Of course, one often disagreed with him. Few political characters of recent days and generations have been so much the centre of controversy as was Lord Simon in some of the things for which he was responsible. But none can deny his public spirit, and none can deny the great gifts which he brought to everything that required his attention. The Leader of the House has already spoken in feeling terms of the range of his work in the political sphere. From the way in which my colleagues in my Party used to talk, not only here but in another place and in the public at large, I know that they regarded him as exhibiting a certain coldness in his expositions of particular subjects. I must say, however, from my own personal experience of him, that behind all that apparent coldness was one of the most human and feeling personalities it would be possible to meet. For example, that beautiful little book, Portrait of my Mother, which no doubt most of us have read, surely was an indication of the real individuality, which was expressing itself in such human and emotional terms.

I should like to mention one other personal experience which I am sure will be fresh in the mind of the noble Viscount, Lord Woolton. I do not remember any great, outstanding financial reforms in Lord Simon's service at the Exchequer, but, as one who had to take joint responsibility in the war afterwards, I know that we owed an enormous debt to Lord Simon for the stimulation he, as Chancellor of the Exchequer, gave to the building up of war food stocks. Some of his operations, in which I and colleagues of mine in other sections of the trade had some share, made all the difference to the subsequent operations of the Food Ministry in enabling us to face our great tasks in the war. In spite of the controversies which arose during his lifetime, I join with the noble Marquess the Leader of the House in paying my tribute and the tribute of my Party to a great figure, for whom we shall find it exceedingly difficult to provide an adequate successor. I would add just one personal note, and that is that my noble friend Lord Stansgate, who had a long personal friendship with Lord Simon, desired to come and pay a personal tribute to him to-day, but he is kept away by a temporary indisposition and by a family bereavement.

I am glad that the noble Marquess the Leader of the House decided to include in his presentation to the House the name of the late Lord Wavell, who passed away on Christmas Eve. I agree with everything the noble Marquess said about him. It was, not my privilege to know Lord Wavell for so long as some of your Lordships, but I met him first during my visit to India in 1946 as a member of the Cabinet Delegation responsible for drawing up the Statement of May 16. From then onwards I met him frequently from time to time. We watched with some interest and almost some anxiety what would happen when he entered this House. I am sure the noble Marquess the Leader of the House is right in his appraisement of him. Those of us who are interested in progress in certain directions will never forget his remarkable thought, first for the education and secondly for the welfare of the Army; bat in his speeches and in his studies he never hesitated to take a wide view of the general good of the nation. We mourn his departure at such an early age, although I do not believe that either he or his father would have wished a more noble end than the one which fate brought to him. I associate myself and my colleagues with the noble Marquess the Leader of the House in offering our deepest sympathy to his mother, to whom he had been such a comfort and support since the passing of his distinguished father.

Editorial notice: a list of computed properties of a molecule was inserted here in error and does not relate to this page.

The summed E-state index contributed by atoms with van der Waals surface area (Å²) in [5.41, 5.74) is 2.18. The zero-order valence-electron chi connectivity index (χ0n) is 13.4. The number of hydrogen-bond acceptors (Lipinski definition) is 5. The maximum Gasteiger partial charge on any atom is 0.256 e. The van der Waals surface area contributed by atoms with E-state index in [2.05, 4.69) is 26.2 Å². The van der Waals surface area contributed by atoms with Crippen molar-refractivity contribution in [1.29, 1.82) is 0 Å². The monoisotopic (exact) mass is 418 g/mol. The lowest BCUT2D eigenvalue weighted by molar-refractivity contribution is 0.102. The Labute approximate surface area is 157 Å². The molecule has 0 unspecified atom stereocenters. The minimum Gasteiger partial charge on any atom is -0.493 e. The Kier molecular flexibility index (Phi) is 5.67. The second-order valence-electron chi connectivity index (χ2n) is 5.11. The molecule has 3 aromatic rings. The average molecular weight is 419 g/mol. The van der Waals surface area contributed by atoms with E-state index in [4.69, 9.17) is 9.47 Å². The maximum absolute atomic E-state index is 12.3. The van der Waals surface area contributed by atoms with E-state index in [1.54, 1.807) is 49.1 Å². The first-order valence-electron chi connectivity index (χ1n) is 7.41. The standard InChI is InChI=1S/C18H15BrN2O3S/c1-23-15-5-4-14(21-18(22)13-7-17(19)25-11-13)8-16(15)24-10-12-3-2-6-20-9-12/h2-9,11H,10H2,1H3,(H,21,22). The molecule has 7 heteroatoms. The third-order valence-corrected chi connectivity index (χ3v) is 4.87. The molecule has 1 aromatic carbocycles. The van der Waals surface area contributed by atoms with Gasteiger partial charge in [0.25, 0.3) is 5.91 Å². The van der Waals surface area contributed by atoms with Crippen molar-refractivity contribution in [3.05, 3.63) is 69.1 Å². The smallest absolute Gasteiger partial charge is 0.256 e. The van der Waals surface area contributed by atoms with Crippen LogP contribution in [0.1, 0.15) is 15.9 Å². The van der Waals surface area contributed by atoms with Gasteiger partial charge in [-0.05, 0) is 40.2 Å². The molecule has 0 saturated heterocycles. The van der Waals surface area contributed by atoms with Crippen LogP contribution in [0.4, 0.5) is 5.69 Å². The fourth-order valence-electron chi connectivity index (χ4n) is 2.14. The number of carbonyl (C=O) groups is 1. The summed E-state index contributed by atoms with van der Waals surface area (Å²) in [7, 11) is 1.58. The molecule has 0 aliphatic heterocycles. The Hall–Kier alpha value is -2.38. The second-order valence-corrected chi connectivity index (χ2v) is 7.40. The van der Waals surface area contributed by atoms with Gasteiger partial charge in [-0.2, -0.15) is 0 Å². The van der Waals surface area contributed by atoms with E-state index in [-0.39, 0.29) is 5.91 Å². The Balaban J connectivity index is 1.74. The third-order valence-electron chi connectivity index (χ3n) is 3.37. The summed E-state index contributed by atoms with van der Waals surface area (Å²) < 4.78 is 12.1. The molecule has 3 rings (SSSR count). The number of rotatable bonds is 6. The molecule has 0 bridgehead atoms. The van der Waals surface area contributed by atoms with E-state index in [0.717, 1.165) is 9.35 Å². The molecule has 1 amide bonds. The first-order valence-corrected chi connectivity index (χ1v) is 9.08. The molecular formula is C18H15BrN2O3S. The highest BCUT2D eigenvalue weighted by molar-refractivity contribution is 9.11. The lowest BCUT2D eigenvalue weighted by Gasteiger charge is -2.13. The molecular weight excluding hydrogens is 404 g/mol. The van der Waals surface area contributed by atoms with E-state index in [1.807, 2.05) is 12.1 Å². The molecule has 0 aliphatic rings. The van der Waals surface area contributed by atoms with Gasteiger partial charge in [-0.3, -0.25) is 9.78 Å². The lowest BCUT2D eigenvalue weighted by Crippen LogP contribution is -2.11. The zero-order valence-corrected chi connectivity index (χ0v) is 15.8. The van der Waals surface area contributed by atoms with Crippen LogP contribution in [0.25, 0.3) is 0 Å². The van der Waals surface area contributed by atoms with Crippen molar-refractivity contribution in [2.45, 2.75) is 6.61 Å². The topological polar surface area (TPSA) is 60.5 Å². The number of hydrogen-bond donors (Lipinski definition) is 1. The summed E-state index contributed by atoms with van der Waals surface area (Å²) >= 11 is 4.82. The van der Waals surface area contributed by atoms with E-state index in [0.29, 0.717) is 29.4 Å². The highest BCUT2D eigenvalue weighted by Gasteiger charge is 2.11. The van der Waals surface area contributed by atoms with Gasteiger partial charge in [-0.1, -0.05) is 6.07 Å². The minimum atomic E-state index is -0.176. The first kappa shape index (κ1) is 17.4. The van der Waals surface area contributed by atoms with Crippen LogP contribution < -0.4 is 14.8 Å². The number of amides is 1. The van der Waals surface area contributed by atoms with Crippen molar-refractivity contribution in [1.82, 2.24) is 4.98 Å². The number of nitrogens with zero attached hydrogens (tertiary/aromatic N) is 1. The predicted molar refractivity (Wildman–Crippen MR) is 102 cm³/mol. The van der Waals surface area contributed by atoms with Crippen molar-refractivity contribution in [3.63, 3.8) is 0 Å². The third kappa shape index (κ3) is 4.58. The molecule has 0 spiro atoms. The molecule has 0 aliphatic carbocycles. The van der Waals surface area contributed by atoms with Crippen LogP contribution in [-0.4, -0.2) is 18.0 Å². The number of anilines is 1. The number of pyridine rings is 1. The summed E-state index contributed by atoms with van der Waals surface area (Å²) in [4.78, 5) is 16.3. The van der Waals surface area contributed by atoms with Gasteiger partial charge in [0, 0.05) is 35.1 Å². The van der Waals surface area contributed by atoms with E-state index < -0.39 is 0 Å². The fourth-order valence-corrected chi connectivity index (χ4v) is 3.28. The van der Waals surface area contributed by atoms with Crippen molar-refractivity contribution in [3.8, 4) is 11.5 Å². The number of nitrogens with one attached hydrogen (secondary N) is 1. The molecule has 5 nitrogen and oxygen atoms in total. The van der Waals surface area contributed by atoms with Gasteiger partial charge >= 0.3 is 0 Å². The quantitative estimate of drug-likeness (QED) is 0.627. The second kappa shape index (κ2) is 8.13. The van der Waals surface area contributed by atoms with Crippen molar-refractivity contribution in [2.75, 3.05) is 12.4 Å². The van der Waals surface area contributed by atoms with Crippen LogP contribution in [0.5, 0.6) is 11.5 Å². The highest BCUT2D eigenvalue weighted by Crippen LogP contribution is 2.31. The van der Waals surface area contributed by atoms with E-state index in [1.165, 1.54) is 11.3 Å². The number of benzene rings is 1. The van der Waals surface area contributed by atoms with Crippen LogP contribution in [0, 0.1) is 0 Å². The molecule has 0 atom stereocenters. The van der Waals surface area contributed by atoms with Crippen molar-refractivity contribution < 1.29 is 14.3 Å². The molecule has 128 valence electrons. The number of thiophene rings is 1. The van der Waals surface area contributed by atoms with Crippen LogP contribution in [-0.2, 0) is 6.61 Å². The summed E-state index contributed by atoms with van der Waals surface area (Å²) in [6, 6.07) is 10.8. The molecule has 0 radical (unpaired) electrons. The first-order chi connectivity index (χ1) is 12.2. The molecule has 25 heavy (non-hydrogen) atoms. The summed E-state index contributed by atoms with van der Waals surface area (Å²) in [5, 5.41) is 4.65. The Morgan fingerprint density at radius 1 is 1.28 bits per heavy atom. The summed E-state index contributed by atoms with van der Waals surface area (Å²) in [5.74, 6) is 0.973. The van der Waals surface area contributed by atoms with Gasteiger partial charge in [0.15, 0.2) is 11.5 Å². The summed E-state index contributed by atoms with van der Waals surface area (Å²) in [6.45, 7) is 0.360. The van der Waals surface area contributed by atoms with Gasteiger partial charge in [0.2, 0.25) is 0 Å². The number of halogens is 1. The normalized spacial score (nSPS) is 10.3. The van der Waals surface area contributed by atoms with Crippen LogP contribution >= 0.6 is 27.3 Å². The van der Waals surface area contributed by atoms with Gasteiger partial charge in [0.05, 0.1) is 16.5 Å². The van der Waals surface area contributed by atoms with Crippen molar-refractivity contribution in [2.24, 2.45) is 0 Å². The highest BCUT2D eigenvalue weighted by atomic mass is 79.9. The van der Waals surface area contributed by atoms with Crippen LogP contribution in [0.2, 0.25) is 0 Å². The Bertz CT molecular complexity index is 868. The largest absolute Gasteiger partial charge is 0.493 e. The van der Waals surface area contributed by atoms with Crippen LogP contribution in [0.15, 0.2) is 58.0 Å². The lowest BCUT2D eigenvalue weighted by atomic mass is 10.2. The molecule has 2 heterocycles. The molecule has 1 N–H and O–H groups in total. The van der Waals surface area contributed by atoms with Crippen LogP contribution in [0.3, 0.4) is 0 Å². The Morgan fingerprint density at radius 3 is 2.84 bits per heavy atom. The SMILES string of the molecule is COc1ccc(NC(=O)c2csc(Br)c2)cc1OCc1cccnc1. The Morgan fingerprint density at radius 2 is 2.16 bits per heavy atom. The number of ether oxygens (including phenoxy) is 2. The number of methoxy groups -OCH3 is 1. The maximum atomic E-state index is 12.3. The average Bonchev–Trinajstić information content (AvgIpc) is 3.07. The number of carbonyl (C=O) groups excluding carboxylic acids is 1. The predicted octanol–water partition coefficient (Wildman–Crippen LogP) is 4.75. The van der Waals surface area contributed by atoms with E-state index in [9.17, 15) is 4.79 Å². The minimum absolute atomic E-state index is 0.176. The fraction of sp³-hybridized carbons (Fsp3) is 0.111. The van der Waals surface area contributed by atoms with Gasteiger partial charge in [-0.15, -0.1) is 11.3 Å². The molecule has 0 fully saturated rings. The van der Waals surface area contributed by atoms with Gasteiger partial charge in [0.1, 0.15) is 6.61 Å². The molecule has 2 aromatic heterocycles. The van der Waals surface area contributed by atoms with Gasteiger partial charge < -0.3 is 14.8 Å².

I am grateful to the noble Marquess the Leader of the House for including, despite the usual practice, a brief reference to other Peers who have passed away, and I should like to crave the indulgence of the House for perhaps breaking a tradition by saying a few words about the death of our dear friend on this side of the House, Lord Morrison. He was a unique personality. He was an Aberdonian, and sometimes that led to all sorts of comments; but Lord Morrison was certainly not lacking in humour. He was a great colleague, because he could speak to us on anything, even when reproving us, with great good humour. It made him a very popular man. He had, great ability acquired originally from his scholastic career, and he gave himself to the people. He gave himself to the movement with which I have associated myself all my life, the Co-operative movement. He was one of four members of the movement who were elected with me to the House of Commons in 1922; and we have worked together ever since. His services to the State were given in a particular degree in his later life. Certainly when he came into this House in 1945 he soon became a valuable Member, and I do not think that any Scot would complain of the way in which Scottish affairs were handled whilst he spoke for the Scottish Office in this House. Nor do I think any technician would hesitate to pay some tribute to him for his handling of Ministry of Works interests. I would also pay a tribute to the great success which he achieved in avoiding difficulties during the war by promoting the campaign for the avoidance of food wastage, and for the widespread development of alternative animal feeding-stuffs, for which he was largely personally responsible. He was a great public servant and a lovable colleague, and I should like to send our deepest sympathy to his widow and family.